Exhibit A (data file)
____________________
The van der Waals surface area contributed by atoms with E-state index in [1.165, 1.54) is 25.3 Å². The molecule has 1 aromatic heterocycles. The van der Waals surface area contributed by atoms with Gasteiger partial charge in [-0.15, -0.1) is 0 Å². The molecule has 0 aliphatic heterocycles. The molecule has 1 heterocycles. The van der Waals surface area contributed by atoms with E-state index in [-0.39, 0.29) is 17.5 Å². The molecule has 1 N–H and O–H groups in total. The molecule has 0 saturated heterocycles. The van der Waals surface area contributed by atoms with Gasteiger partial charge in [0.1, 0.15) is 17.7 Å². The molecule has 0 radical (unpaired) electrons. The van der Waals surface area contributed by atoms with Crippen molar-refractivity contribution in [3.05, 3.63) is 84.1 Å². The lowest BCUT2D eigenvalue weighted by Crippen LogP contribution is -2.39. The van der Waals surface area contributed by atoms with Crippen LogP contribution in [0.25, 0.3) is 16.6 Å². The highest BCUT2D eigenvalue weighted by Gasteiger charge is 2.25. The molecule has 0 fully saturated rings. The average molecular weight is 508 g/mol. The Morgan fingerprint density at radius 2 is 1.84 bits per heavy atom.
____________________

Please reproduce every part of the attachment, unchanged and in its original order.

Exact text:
The van der Waals surface area contributed by atoms with E-state index in [1.165, 1.54) is 25.3 Å². The molecule has 1 aromatic heterocycles. The van der Waals surface area contributed by atoms with Gasteiger partial charge in [-0.15, -0.1) is 0 Å². The molecule has 0 aliphatic heterocycles. The molecule has 1 heterocycles. The van der Waals surface area contributed by atoms with E-state index in [-0.39, 0.29) is 17.5 Å². The molecule has 1 N–H and O–H groups in total. The molecule has 0 saturated heterocycles. The van der Waals surface area contributed by atoms with Gasteiger partial charge in [0.1, 0.15) is 17.7 Å². The molecule has 0 radical (unpaired) electrons. The van der Waals surface area contributed by atoms with Crippen molar-refractivity contribution in [3.05, 3.63) is 84.1 Å². The lowest BCUT2D eigenvalue weighted by Crippen LogP contribution is -2.39. The van der Waals surface area contributed by atoms with Crippen LogP contribution in [0.25, 0.3) is 16.6 Å². The highest BCUT2D eigenvalue weighted by Gasteiger charge is 2.25. The molecule has 0 fully saturated rings. The average molecular weight is 508 g/mol. The Morgan fingerprint density at radius 2 is 1.84 bits per heavy atom.